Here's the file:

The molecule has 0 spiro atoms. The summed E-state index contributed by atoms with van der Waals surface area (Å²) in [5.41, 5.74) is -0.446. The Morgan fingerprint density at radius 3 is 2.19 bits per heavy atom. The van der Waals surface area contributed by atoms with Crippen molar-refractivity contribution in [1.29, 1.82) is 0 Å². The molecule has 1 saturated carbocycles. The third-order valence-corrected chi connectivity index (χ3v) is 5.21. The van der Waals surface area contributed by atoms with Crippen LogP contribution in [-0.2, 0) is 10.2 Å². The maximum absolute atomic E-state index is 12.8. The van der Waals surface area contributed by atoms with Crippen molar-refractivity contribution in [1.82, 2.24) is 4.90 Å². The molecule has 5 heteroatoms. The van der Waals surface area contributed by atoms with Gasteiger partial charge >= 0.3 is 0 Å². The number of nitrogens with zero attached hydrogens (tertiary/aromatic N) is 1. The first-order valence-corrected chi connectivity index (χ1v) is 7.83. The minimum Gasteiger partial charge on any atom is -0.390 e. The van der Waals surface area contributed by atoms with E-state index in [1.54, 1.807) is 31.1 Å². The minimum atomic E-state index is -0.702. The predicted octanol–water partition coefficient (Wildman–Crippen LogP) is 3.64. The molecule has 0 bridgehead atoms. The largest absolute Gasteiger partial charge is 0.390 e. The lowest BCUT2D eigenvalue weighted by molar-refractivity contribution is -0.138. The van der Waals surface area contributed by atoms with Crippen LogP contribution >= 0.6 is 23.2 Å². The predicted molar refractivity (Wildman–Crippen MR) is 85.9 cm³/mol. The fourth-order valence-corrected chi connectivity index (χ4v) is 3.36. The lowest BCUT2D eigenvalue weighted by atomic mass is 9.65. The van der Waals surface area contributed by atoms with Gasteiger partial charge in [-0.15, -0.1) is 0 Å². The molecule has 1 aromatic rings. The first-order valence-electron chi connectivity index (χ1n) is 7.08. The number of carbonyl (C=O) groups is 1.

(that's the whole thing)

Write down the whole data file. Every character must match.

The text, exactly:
The molecule has 0 spiro atoms. The summed E-state index contributed by atoms with van der Waals surface area (Å²) in [5.41, 5.74) is -0.446. The Morgan fingerprint density at radius 3 is 2.19 bits per heavy atom. The van der Waals surface area contributed by atoms with Crippen molar-refractivity contribution in [1.29, 1.82) is 0 Å². The molecule has 1 saturated carbocycles. The third-order valence-corrected chi connectivity index (χ3v) is 5.21. The van der Waals surface area contributed by atoms with Crippen LogP contribution in [-0.2, 0) is 10.2 Å². The maximum absolute atomic E-state index is 12.8. The van der Waals surface area contributed by atoms with Crippen molar-refractivity contribution in [1.82, 2.24) is 4.90 Å². The molecule has 5 heteroatoms. The van der Waals surface area contributed by atoms with Gasteiger partial charge >= 0.3 is 0 Å². The number of nitrogens with zero attached hydrogens (tertiary/aromatic N) is 1. The first-order valence-corrected chi connectivity index (χ1v) is 7.83. The minimum Gasteiger partial charge on any atom is -0.390 e. The van der Waals surface area contributed by atoms with E-state index in [1.54, 1.807) is 31.1 Å². The minimum atomic E-state index is -0.702. The predicted octanol–water partition coefficient (Wildman–Crippen LogP) is 3.64. The molecule has 0 bridgehead atoms. The largest absolute Gasteiger partial charge is 0.390 e. The lowest BCUT2D eigenvalue weighted by molar-refractivity contribution is -0.138. The van der Waals surface area contributed by atoms with Crippen LogP contribution >= 0.6 is 23.2 Å². The predicted molar refractivity (Wildman–Crippen MR) is 85.9 cm³/mol. The fourth-order valence-corrected chi connectivity index (χ4v) is 3.36. The lowest BCUT2D eigenvalue weighted by atomic mass is 9.65. The van der Waals surface area contributed by atoms with Gasteiger partial charge in [-0.15, -0.1) is 0 Å². The molecule has 1 aromatic rings. The first-order valence-electron chi connectivity index (χ1n) is 7.08. The number of carbonyl (C=O) groups is 1.